This blog is no stranger to photographs featuring animals, from Joel Sartore's intimate look at North America's endangered animals to Yann Arthus-Bertrand's formal portraits of farm animals to Tim Flach's adorable images of dogs. These photographers have rightly earned their place in the field of animal portraits, but in the area of majestic wild animal portraits, only photographer Nick Brandt reigns king.
Nick Brandt's keen eye for light and shadow may stem from his studies in Film and Painting as Saint Martins School of Art. His distinct style for drama in his portraits was already being developed in the 1990s when he was still directing music videos for the likes of Michael Jackson. In 2000, he gave up his directing duties in favor of photography full-time, the results of which you can see here.
Brandt chose to focus on the wildlife of East Africa, specifically Kenya and Tanzania. This decision actually came about while he was directing Michael Jackson's "Earthsong" in 1996 while shooting on location in Tanzania. Brandt however made a conscious decision not to emulate the usual style of wildlife photography that continues to be the norm to this day. Instead, he set out to photograph these animals as if they were human, creating what can only be described as true wildlife portraits.
In creating these photographs, Brandt also used the tools reserved for fine-art portraits: a medium-format camera with normal or wide-angle lenses and black-and-white-prints with strong contrasts. These alone would set him apart from other wildlife photographers, however Brandt wanted something more for his photographs.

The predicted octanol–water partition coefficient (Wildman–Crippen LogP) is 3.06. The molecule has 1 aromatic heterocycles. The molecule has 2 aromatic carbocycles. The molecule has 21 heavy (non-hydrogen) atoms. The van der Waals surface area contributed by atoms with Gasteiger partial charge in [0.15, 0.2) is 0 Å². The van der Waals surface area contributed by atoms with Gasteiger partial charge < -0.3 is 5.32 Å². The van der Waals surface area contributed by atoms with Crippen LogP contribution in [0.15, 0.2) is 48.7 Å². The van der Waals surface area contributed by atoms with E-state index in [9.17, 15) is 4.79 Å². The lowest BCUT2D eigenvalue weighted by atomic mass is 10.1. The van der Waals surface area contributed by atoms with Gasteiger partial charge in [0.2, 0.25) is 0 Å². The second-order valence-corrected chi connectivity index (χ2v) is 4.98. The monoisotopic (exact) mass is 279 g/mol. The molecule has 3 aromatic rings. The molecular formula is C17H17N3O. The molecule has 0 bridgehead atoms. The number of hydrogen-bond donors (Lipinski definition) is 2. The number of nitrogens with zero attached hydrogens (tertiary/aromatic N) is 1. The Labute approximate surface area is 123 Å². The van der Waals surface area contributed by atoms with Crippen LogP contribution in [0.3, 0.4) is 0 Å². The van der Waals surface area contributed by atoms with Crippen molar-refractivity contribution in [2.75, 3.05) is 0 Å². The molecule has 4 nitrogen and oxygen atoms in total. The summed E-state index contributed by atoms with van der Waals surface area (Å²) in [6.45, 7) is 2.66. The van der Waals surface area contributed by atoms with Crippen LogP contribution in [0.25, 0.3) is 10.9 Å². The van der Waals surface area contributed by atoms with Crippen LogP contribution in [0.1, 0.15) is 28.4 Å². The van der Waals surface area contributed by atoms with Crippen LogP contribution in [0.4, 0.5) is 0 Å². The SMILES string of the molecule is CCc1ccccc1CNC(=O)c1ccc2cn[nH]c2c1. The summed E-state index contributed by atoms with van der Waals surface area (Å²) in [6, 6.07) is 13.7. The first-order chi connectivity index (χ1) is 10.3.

Setting aside the obvious beauty of these images, viewers are also treated to a rare sense of intimacy, as if these lions, elephants and zebras welcomed the presence of the viewer. This can be attributed to Brandt's style of photography: he chooses not to use a telephoto lens which gives photographers the ability to shoot from afar. Instead, he uses his patience, sometimes waiting for weeks, in order for the animals to accept him in their presence.
Brandt's images are indeed powerful: a lone elephant blowing dust across its behemoth body as it strides across the bare earth, a couple of zebras in profile looking back against a backdrop of an ominous sky, a lion surveying the savannah while resting under a crooked and barren tree. Even more amazing is that he planned these images carefully in each of his books. The first one, "On This Earth" was released in 2005 and the second, "A Shadow Falls" in 2009 with the final book in the trilogy to be released in 2013.
There is more to Brandt's books than their immediate impact upon viewing. They are his active response to the concerning situation of wildlife in East Africa. As he recalls in 1995 on his first trip to Tanzania, he saw giraffes, zebras, gazelles, impala and wildebeest. Thirteen years later when he returned, he drove for four hours in the same area without seeing a single wild animal. His trilogy of books then is an elegy to a world that is tragically vanishing.
You can learn more about Nick Brandt and his majestic wild-animal portraits over at his website. These images can currently be found in the books, On This Earth: Photographs from East Africa and A Shadow Falls.